2001 2555 2520 2550 2555 2530 2580 2510 2520 2630 2510 2530 2550 30540
2002 2510 2530 2545 2540 2550 2560 2500 2600 2620 2510 2580 2590 30635
2003 2520 2630 2550 2505 2530 2625 2515 2610 2510 2505 2540 2630 30670
2004 2540 2540 2560 2610 2555 2530 2640 2600 2540 2635 2650 2645 31045
2005 2630 2630 2530 2530 2530 2510 2525 2510 2540 2500 2510 2530 30475
2006 2620 2540 2580 2540 2555 2500 2630 2520 2500 2500 2610 2555 30650
2007 2540 2550 2540 2630 2620 2510 2550 2530 2560 2520 2640 2530 30720
2008 2510 2550 2630 2650 2580 2640 2550 2625 2540 2525 2535 2530 30865
2009 2550 2550 2550 2550 2560 2600 2500 2545 2550 2540 2515 2510 30520
2010 2530 2580 2570 2540 2550 2530 2600 2560 2520 2530 2510 2500 30250
2011 2610 2540 2615 2530 2555 2540 2580 2720 2560 2680 2530 2550 31010

 

Table 3: Simple correlation and regression coefficient of three parasitoids (Scutellista caerulea, Coccophagus scutellaris and Microterys flavus) on the population of Sassetia coffeae on olive trees in El-Arish Governorate during 2001-2011.

Season Factor Simple correlation and regression
“r” “b’
Release No release Release No release
2001 Scutellista caerulea 0.87*** 0.89*** 0.76** 0.80***
Coccophagus scutellaris 0.19** 0.94*** 0.62* 0.93***
Microterys flavus 0.18** 0.80** 0.75** 0.77**
2002 Scutellista caerulea 0.86*** 0.90*** 0.74** 0.82***
Coccophagus scutellaris 0.19** 0.95*** 0.65** 0.93***
Microterys flavus 0.79** 0.80** 0.69** 0.81***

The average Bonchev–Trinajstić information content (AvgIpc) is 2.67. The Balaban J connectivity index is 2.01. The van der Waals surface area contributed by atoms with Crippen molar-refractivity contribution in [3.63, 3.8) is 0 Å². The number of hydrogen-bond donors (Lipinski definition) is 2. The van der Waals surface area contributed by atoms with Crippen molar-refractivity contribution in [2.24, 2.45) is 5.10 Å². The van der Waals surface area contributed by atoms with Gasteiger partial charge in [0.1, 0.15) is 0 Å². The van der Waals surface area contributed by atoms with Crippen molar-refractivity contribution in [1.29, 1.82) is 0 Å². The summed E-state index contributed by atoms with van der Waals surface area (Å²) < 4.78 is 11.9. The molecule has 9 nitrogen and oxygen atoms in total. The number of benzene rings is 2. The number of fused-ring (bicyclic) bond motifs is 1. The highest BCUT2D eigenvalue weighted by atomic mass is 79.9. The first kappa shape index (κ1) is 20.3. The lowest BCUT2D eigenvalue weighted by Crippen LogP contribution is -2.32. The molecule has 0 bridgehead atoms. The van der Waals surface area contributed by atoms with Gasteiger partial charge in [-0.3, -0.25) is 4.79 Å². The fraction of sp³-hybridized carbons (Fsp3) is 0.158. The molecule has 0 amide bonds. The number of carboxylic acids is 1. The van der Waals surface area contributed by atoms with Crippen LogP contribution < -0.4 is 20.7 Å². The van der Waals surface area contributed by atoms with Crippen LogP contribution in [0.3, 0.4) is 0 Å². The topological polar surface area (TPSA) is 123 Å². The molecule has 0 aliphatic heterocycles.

2003 Scutellista caerulea 0.81** 0.77** 0.65** 0.70**
Coccophagus scutellaris 0.80** 0.97*** 0.65** 0.97***
Microterys flavus 0.73** 0.90*** 0.53* 0.86***
2004 Scutellista caerulea 0.87*** 0.90*** 0.90*** 0.81***
Coccophagus scutellaris 0.74** 0.93*** 0.56* 0.88***
Microterys flavus 0.71** 0.81** 0.50* 0.79***
2005 Scutellista caerulea 0.89*** 0.84*** 0.93*** 0.72**
Coccophagus scutellaris 0.71** 0.91*** 0.51* 0.89***
Microterys flavus 0.72** 0.65* 0.52* 0.64**
2006 Scutellista caerulea 0.89*** 0.91*** 0.97*** 0.83***
Coccophagus scutellaris 0.0 0.88*** 0.0 0.86***
Microterys flavus 0.74** 0.66* 0.57* 0.48ns
2007 Scutellista caerulea 0.84** 0.92*** 0.85*** 0.85***
Coccophagus scutellaris 0.0 0.83*** 0.0 0.73**
Microterys flavus 0.66* 0.89*** 0.44ns 0.91***
2008 Scutellista caerulea 0.74** 0.89*** 0.91*** 0.79***
Coccophagus scutellaris 0.0 0.92*** 0.0 0.95***
Microterys flavus 0.40ns 0.82*** 0.19ns 0.79***
2009 Scutellista caerulea 0.70* 0.90*** 0.52* 0.81***
Coccophagus scutellaris 0.0 0.90*** 0.0 0.87***
Microterys flavus 0.04ns 0.87*** 0.13ns 0.80***
2010 Scutellista caerulea 0.82*** 0.89*** 0.86*** 0.81***
Coccophagus scutellaris 0.0 0.69* 0.0 0.59*